Europe

COVID-19: MPs urge Boris Johnson to give more vaccines to poorer nations with ‘one in, one out policy’

Boris Johnson is being urged to give more COVID-19 vaccines to poorer countries ahead of the G7 summit.

More than 100 cross-party MPs and peers want the prime minister to show “global leadership” and commit to a one in, one out policy when it comes to jabs.

The prime minister is set to chair a gathering of the most economically powerful countries in the world in Cornwall from 11 June.

In the run-up to the summit, the signatories have asked the UK government to donate a dose to the United Nations-backed Covax scheme for every dose bought for use in Britain.

The scheme is providing vaccines to low and middle-income countries.

It comes as the World Health Organisation, the International Monetary Fund, World Bank Group and the World Trade Organisation called for richer countries to give more COVID vaccines to poorer nations in a joint plea across a number of international newspapers.

In a letter, the signatories said there is a “clear moral imperative to act to close the global vaccine divide”, as well as a “rational case… to stop the threat of variants emerging abroad and taking root in the UK”.

It has been backed by senior Tory MPs Peter Bottomley and Dr Dan Poulter – a former health minister who has worked on the frontline during the pandemic.

Others putting their name to the letter include former shadow chancellor John McDonnell, former archbishop of Canterbury Lord Carey, former Green Party leader Caroline Lucas, Margaret Thatcher’s former health minister Baroness Hooper and ex-leader of the Liberal Democrats Lord Campbell.

“The longer we wait to act, the more likely it is that dangerous variants could emerge that can evade the protections offered by current vaccines,” the letter said, which was co-ordinated by the all-party parliamentary group (APPG) on coronavirus.

It added: “The UK has an opportunity to use the G7 summit to show leadership on this critical issue and demonstrate that ‘global Britain’ is more than just a slogan.

“While the UK has rightly committed funding to Covax, we remain a net importer of Covid-19 vaccines.

“The APPG on coronavirus, therefore, recommends that the UK must immediately adopt a policy of vaccine matching, in which for each dose of the vaccine imported, one dose is donated to Covax.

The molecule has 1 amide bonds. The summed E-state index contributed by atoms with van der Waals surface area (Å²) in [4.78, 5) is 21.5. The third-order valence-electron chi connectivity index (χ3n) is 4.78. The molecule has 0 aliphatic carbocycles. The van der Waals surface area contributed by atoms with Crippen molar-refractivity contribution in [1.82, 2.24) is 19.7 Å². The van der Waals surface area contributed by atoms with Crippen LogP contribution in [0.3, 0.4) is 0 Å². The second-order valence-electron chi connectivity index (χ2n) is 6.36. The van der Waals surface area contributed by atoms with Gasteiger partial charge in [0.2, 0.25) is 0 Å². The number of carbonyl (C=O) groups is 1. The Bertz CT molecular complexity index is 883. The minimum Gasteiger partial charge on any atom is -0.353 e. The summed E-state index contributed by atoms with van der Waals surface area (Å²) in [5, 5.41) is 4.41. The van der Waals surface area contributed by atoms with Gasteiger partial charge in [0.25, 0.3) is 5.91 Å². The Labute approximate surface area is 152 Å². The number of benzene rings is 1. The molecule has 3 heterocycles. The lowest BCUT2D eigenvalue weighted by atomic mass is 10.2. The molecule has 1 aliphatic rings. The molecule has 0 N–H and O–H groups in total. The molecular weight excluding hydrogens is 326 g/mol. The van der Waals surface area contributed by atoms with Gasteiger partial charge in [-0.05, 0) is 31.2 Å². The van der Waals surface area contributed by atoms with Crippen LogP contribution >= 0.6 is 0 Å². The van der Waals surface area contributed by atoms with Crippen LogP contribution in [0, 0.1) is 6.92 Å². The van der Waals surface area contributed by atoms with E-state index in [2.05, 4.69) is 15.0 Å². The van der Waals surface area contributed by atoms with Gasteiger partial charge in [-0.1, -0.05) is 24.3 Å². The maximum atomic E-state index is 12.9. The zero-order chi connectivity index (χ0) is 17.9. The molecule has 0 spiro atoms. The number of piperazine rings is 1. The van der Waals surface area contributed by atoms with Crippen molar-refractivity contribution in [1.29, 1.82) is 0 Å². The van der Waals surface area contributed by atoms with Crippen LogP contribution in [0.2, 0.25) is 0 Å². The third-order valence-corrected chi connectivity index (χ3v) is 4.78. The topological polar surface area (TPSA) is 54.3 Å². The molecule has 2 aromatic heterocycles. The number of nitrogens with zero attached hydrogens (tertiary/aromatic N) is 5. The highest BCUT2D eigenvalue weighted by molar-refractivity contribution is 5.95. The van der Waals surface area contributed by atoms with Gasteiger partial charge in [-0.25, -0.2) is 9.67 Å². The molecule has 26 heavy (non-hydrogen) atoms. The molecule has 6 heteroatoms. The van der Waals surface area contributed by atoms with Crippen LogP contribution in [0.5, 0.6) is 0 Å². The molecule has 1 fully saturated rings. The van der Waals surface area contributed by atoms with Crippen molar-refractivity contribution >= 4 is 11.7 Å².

“This will help meet the urgent demand for vaccines in low and middle-income countries around the world.

“The UK mustn’t miss the opportunity provided by the G7 summit to lead the way in promoting more equitable global access to Covid-19 vaccines.”

The 116 peers and MPs believe the UK should aim to become a “net vaccine exporter” once it has boosted its manufacturing capacity.

The decision to write to the prime minister came about after Professor Andrew Pollard, who helped develop the Oxford-AstraZeneca vaccine, warned the group that “many millions could die between now and September” if vaccines are not more widely distributed across the globe.

Germany, France and Italy are among European countries that have committed to donating at least 100 million doses of coronavirus vaccines to middle and low-income countries before the end of the year, the group said.

They highlighted that the UK government has so far only committed to donating surplus shots in future to Covax, they said.

Matt Hancock has previously said that the UK “has probably done more than any other nation to help vaccinate the world’s poorest” through its support for the Oxford vaccine, which accounted for almost a third of the global number of coronavirus jabs administered as of 19 May.

He said the government had also donated more than £500m to Covax, which has delivered vaccines to 120 countries and territories.

In November, the UK government decided to cut spending on its annual foreign aid commitment from 0.7% to 0.5% of gross national income.

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